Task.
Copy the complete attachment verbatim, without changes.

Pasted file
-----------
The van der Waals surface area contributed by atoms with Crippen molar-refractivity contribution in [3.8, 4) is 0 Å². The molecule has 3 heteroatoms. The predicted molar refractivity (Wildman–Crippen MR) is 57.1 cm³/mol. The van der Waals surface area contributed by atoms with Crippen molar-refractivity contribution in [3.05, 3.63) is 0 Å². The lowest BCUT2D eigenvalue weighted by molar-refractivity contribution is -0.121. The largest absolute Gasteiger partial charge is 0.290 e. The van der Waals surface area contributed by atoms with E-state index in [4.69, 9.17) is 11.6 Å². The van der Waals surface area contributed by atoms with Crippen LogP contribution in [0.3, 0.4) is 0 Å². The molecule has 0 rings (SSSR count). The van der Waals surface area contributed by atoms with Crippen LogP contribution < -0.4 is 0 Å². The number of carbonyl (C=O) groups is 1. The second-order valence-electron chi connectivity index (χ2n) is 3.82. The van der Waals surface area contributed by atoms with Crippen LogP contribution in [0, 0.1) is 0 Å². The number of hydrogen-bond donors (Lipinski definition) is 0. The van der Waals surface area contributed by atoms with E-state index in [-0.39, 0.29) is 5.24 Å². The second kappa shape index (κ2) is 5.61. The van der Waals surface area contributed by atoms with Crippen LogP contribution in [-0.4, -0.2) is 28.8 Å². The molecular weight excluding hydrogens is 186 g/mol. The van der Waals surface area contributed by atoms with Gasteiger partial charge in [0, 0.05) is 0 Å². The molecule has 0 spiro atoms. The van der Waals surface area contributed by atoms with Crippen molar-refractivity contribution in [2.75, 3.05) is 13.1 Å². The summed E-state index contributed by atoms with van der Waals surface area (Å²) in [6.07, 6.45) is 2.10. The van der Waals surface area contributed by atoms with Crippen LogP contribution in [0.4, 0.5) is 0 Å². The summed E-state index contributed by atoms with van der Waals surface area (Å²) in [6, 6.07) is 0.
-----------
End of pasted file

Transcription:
The van der Waals surface area contributed by atoms with Crippen molar-refractivity contribution in [3.8, 4) is 0 Å². The molecule has 3 heteroatoms. The predicted molar refractivity (Wildman–Crippen MR) is 57.1 cm³/mol. The van der Waals surface area contributed by atoms with Crippen molar-refractivity contribution in [3.05, 3.63) is 0 Å². The lowest BCUT2D eigenvalue weighted by molar-refractivity contribution is -0.121. The largest absolute Gasteiger partial charge is 0.290 e. The van der Waals surface area contributed by atoms with E-state index in [4.69, 9.17) is 11.6 Å². The van der Waals surface area contributed by atoms with Crippen LogP contribution in [0.3, 0.4) is 0 Å². The molecule has 0 rings (SSSR count). The van der Waals surface area contributed by atoms with Crippen LogP contribution < -0.4 is 0 Å². The number of carbonyl (C=O) groups is 1. The second-order valence-electron chi connectivity index (χ2n) is 3.82. The van der Waals surface area contributed by atoms with Crippen LogP contribution in [0, 0.1) is 0 Å². The number of hydrogen-bond donors (Lipinski definition) is 0. The van der Waals surface area contributed by atoms with E-state index in [-0.39, 0.29) is 5.24 Å². The second kappa shape index (κ2) is 5.61. The van der Waals surface area contributed by atoms with Crippen LogP contribution in [-0.4, -0.2) is 28.8 Å². The molecular weight excluding hydrogens is 186 g/mol. The van der Waals surface area contributed by atoms with Gasteiger partial charge in [0, 0.05) is 0 Å². The molecule has 0 spiro atoms. The van der Waals surface area contributed by atoms with Crippen molar-refractivity contribution in [2.75, 3.05) is 13.1 Å². The summed E-state index contributed by atoms with van der Waals surface area (Å²) in [6.07, 6.45) is 2.10. The van der Waals surface area contributed by atoms with Crippen LogP contribution in [0.4, 0.5) is 0 Å². The summed E-state index contributed by atoms with van der Waals surface area (Å²) in [6, 6.07) is 0.